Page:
As a teacher I am always asked “how can I shoot such and such a subject in low light?”. Typically it is a parent photographing either a son or daughter playing indoor sports(these questions are far more numerous in the winter months when all the sports move inside) or throughout the school year when the kids have their programs in the school auditorium. I thought it would be good to just bullet point a few of the main points to consider when you find yourself constrained by a lack of light. For those of you I have already taught you will definitely remember “light is everything”
To gain as much light as possible and keep the shutter speed as fast as possible:
1. Set camera to aperture priority
2. Set aperture to lowest number (i.e. F/2.8). If shooting a lens that
has a variable aperture (i.e. 3.5-5.6) zoom the lens back to the
widest focal length (i.e. 18mm), set aperture to lowest number (3.5). As
you zoom, the aperture will automatically adjust based on the focal length.
3. Shutter speed will adjust to the light entering the lens to deliver the fastest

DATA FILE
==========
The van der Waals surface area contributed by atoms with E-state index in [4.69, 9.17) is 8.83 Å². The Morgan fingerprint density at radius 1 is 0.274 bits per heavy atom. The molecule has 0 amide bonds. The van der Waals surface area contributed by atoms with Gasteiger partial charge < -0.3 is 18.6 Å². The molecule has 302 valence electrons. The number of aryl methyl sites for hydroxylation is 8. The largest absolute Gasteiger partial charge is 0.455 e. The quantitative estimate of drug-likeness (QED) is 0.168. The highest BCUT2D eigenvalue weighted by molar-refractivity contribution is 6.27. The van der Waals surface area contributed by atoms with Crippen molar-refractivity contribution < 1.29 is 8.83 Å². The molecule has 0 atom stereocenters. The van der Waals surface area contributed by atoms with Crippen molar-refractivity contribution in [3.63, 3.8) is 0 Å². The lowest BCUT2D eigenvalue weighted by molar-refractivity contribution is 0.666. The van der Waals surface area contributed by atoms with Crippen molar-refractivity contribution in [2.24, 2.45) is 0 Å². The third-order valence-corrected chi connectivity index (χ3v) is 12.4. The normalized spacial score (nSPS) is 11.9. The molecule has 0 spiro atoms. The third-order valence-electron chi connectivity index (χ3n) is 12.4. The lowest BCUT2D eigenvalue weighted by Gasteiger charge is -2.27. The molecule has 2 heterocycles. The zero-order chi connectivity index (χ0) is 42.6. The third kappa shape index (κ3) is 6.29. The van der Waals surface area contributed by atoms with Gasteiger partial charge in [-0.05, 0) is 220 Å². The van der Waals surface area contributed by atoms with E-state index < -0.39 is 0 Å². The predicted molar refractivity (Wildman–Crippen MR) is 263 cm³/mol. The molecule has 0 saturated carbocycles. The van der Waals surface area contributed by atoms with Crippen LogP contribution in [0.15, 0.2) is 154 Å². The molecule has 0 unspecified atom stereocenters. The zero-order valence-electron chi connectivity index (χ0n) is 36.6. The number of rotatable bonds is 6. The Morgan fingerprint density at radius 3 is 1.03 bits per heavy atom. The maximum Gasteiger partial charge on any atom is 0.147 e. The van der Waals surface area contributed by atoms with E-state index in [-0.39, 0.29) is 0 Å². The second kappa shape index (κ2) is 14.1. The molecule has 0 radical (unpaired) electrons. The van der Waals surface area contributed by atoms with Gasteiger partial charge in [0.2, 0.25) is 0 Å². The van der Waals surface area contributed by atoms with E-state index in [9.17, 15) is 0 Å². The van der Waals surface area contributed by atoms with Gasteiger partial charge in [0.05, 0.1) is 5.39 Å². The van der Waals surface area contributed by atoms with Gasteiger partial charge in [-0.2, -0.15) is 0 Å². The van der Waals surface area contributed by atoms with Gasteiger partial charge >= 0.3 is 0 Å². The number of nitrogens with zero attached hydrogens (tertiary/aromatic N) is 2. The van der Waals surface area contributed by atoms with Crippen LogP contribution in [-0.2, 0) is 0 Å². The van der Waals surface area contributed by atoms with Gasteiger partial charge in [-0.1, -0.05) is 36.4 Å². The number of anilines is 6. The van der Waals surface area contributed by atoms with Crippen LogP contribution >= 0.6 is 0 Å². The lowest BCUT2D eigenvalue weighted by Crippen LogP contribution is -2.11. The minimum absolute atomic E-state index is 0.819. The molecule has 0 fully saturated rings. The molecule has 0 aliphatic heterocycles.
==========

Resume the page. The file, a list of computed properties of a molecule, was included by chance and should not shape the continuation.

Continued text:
shutter speed possible.
A. If more light is needed consider getting an f/2.8
lens that does not vary as you zoom.
B. There are also lenses that do not zoom that have even greater light
gathering capabilities (i.e. 50mm 1.4; 50mm 1.8; 85mm 1.4
or 85mm 1.8).
C. Raising the ISO is not always the answer to increase your shutter
speed. As the ISO number increases so does the noise (grain) in the
image thus degrading the image.
D. A full frame sensor however will enable you to raise your ISO very high
with very little noise resulting.
4. Depending on situation, consider changing the metering mode to read only
the light you will be photographing. (e.g. Stage lighting is typically
concentrated on the middle of the stage where the speaker stands).
In this situation set the metering mode to “spot” to read only the light
falling on the subject.
5. If shooting in situations where the light is in “pools” (i.e. stadium lights)
consider switching to manual mode and setting both shutter speed and
aperture manually. If possible, use a light meter to meter the light in several
places on the field to get an idea of the settings to be set in manual mode.